[council] On the use of 'fairness' et al
Ross Wm. Rader
ross at tucows.com
Sat Aug 27 11:09:22 UTC 2005
With that being said Phillip, there are other methods that we can use to
find the answers that we need. Being impossible to actually weigh the
sun, scientists turn to indirect methods to find their answer. As I
mentioned on the call, this is appears to be a more appropriate option
for us as well.
Instead of attempting to quantify "fairness" we should be examining the
processes and policies within the GNSO and its structure that were set
in place to further the goal of "fairness" (or whatever ethereal quality
we wish to learn about). If those policies are useful and effective,
then we can deduce that we are fulfilling the requirements of "fairness"
- without having necessarily defined "fairness". Of course, this will
only tell us if we are being fair according to the definition used by
those that initially implemented the processes and policies.
We can further seek to determine whether or not we need to update these
by simply asking the community if the existing policies and processes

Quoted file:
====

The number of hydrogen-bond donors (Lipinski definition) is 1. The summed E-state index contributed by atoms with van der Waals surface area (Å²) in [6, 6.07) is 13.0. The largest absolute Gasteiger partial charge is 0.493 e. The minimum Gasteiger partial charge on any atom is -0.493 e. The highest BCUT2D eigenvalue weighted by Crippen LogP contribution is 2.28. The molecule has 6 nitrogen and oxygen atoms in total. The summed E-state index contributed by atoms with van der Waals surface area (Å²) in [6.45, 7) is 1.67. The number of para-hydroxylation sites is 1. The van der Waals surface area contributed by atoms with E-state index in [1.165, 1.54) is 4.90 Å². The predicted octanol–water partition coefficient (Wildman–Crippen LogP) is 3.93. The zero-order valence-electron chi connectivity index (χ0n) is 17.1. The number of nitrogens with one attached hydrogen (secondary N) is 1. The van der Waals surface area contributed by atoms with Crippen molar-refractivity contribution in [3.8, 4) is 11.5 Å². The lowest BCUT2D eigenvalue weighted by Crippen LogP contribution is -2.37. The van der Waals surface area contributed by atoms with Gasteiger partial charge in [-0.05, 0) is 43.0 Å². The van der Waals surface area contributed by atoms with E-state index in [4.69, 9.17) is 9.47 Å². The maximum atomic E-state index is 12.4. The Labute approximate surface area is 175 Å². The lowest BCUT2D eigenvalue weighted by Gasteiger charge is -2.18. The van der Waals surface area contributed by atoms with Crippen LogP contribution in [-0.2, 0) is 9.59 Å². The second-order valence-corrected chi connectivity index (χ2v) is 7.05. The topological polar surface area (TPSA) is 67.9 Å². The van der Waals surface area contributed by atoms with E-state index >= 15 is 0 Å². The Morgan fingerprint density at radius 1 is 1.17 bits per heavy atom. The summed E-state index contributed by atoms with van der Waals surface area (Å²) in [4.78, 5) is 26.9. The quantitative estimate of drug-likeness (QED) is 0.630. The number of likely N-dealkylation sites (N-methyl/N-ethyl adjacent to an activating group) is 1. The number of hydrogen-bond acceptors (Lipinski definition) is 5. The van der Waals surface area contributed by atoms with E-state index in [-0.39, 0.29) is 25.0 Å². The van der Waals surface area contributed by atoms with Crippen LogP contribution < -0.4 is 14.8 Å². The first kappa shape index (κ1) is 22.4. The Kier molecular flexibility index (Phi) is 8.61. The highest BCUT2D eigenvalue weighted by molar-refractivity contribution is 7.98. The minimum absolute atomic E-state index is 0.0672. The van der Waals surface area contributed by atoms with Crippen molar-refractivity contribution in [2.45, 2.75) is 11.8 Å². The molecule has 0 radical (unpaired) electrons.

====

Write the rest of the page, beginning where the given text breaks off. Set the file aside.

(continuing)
meet their respective definitions of fair...
On 8/26/2005 6:32 AM Philip Sheppard noted that:
> everything you say is correct but we need to consider practicality.
> The concern of myself and other Council members is to ensure the GNSO review
> is done well but does not grow out of proportion to our prime objective of
> policy development. The more comprehensive the review and the more
> ill-defined its scope, the less resource (time and money) we have for this
> I am concerned that we are today launching a GNSO review at a time when 17
> out of 20 recommendations dating from last year for improving effectiveness
> of the GNSO Council (and thus the GNSO) are NOT yet implemented due to lack
> of resource.
> If we end up in 2006 with a list of 20 new recommendations that are also not
> implemented, the effectiveness of the GNSO will be unchanged.
"In the modern world the intelligence of public opinion is the one
indispensable condition for social progress."
- Charles W. Eliot (1834 - 1926)
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